If you want to build loyalty is it more important to increase purchase frequency or purchase volume? In their book, "Meaningful Marketing," researchers Doug Hall and Jeffrey Stamp concluded that focusing on purchase volume is 3.9 times more effective when trying to build annual loyalty.

Why? Loyalty is not static. Your competitors are always out there, trying to make even your best customers try something new. The research shows that it is best to strike when the iron is hot. When the customer is in a buying mode, help them buy. You may not get another chance later. Hall and Stamp recommend that business owners follow the lead of McDonald's, and think about supersizing the offer.


When your customer is ready to buy, give them incentives to purchase more. Long-term contracts or larger packages offer you more profit, so pass along some of the savings to customers. Offer incentives, such as discounts on multiunit purchases, to encourage them to buy more now.

So how can a contractor apply this principle? Service contracts are an easy place to "supersize." Consider offering your customers discounts on service contracts if they agree to two- or three-year contracts paid in advance.

I know of many contractors who follow up with the customers 30 days after an equipment purchase or repair and offer the service contract at that time. They believe the sale is easier when the customer has recovered from the first expense.

The problem with this approach is that the pain of the expensive repair or replacement is now a distant memory, and customers may be more likely to "play the odds." The research indicated that it is easier to get them to write one check at the point of sale, than to get them to open their wallet again a month or six months later. Also, if they have used a consumer credit plan, the additional contract is just a little more each month.


Every time you walk into a McDonald's, and order a hamburger, the person behind the counter asks, "Do you want fries with that?" By simply training their employees to ask the question, McDonald's increased their sales dramatically.

The same technique can grow sales for your business. Do you routinely offer a new programmable thermostat, air cleaner, humidifier, and service contract with every installation? Are these options clearly listed on every proposal with the benefits spelled out for the consumer? If not, it is time to revise your proposal. The research shows that if you don't mention it up front, you may not get a second chance.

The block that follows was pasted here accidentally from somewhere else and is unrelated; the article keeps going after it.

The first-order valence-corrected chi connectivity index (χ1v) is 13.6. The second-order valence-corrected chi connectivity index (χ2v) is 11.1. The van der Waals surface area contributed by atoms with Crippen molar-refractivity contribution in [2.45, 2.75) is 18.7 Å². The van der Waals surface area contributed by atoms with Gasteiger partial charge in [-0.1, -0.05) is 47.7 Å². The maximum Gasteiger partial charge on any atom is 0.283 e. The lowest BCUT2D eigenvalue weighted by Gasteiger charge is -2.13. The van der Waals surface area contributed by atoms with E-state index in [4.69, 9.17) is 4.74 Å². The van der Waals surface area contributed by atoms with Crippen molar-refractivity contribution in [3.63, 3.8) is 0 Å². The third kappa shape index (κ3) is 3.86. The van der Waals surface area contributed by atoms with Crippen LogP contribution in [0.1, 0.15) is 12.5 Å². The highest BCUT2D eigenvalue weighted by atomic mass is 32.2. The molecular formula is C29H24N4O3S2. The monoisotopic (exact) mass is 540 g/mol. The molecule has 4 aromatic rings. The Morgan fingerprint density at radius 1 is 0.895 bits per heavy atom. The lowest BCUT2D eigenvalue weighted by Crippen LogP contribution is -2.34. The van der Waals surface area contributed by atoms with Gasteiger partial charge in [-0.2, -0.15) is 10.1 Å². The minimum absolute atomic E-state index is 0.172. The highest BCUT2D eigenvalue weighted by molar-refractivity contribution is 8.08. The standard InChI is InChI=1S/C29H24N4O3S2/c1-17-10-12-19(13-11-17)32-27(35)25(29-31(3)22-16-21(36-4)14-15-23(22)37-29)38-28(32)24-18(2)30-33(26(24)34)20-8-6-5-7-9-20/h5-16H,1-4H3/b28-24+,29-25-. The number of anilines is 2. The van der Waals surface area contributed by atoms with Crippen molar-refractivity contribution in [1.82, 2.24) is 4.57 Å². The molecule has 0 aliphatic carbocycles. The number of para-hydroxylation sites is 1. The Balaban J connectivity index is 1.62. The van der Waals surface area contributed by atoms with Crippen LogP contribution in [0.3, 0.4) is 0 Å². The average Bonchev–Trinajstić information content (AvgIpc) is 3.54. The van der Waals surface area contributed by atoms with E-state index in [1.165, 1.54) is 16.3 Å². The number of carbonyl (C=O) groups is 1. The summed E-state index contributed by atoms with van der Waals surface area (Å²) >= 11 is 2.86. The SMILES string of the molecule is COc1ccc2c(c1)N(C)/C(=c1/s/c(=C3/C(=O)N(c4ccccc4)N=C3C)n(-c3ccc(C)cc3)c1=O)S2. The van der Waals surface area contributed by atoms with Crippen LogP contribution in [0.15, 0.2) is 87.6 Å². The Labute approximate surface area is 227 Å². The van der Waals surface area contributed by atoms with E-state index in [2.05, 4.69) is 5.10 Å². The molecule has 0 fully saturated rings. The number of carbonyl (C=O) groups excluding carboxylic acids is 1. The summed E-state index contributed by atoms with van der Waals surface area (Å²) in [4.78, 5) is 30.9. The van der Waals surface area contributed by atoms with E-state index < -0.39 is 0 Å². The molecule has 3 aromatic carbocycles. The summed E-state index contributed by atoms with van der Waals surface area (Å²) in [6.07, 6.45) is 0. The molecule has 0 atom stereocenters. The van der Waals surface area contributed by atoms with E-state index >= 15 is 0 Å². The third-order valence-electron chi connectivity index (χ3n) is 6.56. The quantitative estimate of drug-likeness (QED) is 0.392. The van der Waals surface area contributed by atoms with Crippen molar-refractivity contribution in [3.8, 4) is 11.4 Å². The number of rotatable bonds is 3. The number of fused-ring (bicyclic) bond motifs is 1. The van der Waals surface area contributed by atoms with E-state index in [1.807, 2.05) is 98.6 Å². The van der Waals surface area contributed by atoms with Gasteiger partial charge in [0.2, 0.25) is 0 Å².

McDonald's discovered most customers wanted a drink, fries, and sandwich. As a result, they developed a pricing structure that was so attractive that almost everyone buys a "number 1, 2, or 3."

This concept can work for contractors as well. Bundle accessories and service contracts into the purchase price as standard. Discount the system only slightly when you leave out an accessory and most consumers will buy the whole package.

Offer "free stuff." This bundled approach allows you to offer a thermostat or one year service con-tract free with a high-efficiency installation. As new regulations kick into effect, and it is harder to set yourself apart on the efficiency of the equipment you sell, you will need a point of difference. Offering the first year service included with every installation as a standard or upgrade will set you apart from your competition.


Another tactic is to view your product from the customer's perspective. What will they need to maximize the use or enjoyment of your product or service? If you offer these related products, either directly or through a strategic partner, your customer has fewer reasons to go elsewhere.

What types of services should you offer? In new construction, consider offering a $25 coupon for a landscape company or nursery with every system you sell. In a remodel, maybe it is a gift certificate for carpet cleaning, or floor refinishing. Your customers will appreciate the little extras.

These extra services don't have to be an expense item for you. Many companies pay referral bonuses. Talk to service providers about giving you the coupons for free instead of the referral bonus. And, if you are smart, you will give them coupons for your services as well.

These are just some examples of ways to grow your business by building customer loyalty. For other ideas, simply observe successful companies in industries very different from HVAC, and you may learn other ways to supersize your business.

Publication date: 03/20/2006